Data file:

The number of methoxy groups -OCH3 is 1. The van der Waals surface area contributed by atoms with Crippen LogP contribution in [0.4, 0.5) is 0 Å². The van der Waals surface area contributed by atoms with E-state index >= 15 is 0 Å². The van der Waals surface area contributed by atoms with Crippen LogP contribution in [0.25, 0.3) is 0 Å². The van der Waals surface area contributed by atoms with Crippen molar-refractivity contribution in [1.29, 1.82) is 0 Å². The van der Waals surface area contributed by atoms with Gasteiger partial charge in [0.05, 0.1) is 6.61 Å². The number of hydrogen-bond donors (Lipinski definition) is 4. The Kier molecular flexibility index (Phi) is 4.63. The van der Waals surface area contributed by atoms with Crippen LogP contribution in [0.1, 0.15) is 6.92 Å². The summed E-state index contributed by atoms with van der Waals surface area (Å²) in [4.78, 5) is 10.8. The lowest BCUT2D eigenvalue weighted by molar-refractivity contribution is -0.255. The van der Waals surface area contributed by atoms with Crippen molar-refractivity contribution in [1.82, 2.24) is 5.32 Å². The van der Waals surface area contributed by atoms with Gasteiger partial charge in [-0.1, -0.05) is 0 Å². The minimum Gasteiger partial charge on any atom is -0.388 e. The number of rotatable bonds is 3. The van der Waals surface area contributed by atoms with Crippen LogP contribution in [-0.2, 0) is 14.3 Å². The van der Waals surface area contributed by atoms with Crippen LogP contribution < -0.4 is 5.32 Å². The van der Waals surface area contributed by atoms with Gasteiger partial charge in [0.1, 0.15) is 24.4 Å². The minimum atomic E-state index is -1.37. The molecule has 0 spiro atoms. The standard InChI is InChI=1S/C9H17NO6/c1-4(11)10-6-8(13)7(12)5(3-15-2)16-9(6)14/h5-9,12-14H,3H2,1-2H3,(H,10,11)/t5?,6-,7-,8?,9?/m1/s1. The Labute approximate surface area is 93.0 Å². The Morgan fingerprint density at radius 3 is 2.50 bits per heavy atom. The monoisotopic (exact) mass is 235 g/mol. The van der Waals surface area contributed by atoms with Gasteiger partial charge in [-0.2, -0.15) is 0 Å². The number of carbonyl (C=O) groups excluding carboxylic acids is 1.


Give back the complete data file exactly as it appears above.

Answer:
The number of methoxy groups -OCH3 is 1. The van der Waals surface area contributed by atoms with Crippen LogP contribution in [0.4, 0.5) is 0 Å². The van der Waals surface area contributed by atoms with E-state index >= 15 is 0 Å². The van der Waals surface area contributed by atoms with Crippen LogP contribution in [0.25, 0.3) is 0 Å². The van der Waals surface area contributed by atoms with Crippen molar-refractivity contribution in [1.29, 1.82) is 0 Å². The van der Waals surface area contributed by atoms with Gasteiger partial charge in [0.05, 0.1) is 6.61 Å². The number of hydrogen-bond donors (Lipinski definition) is 4. The Kier molecular flexibility index (Phi) is 4.63. The van der Waals surface area contributed by atoms with Crippen LogP contribution in [0.1, 0.15) is 6.92 Å². The summed E-state index contributed by atoms with van der Waals surface area (Å²) in [4.78, 5) is 10.8. The lowest BCUT2D eigenvalue weighted by molar-refractivity contribution is -0.255. The van der Waals surface area contributed by atoms with Crippen molar-refractivity contribution in [1.82, 2.24) is 5.32 Å². The van der Waals surface area contributed by atoms with Gasteiger partial charge in [-0.1, -0.05) is 0 Å². The minimum Gasteiger partial charge on any atom is -0.388 e. The number of rotatable bonds is 3. The van der Waals surface area contributed by atoms with Crippen LogP contribution in [-0.2, 0) is 14.3 Å². The van der Waals surface area contributed by atoms with Crippen LogP contribution < -0.4 is 5.32 Å². The van der Waals surface area contributed by atoms with Gasteiger partial charge in [0.1, 0.15) is 24.4 Å². The minimum atomic E-state index is -1.37. The molecule has 0 spiro atoms. The standard InChI is InChI=1S/C9H17NO6/c1-4(11)10-6-8(13)7(12)5(3-15-2)16-9(6)14/h5-9,12-14H,3H2,1-2H3,(H,10,11)/t5?,6-,7-,8?,9?/m1/s1. The Labute approximate surface area is 93.0 Å². The Morgan fingerprint density at radius 3 is 2.50 bits per heavy atom. The monoisotopic (exact) mass is 235 g/mol. The van der Waals surface area contributed by atoms with Gasteiger partial charge in [-0.2, -0.15) is 0 Å². The number of carbonyl (C=O) groups excluding carboxylic acids is 1.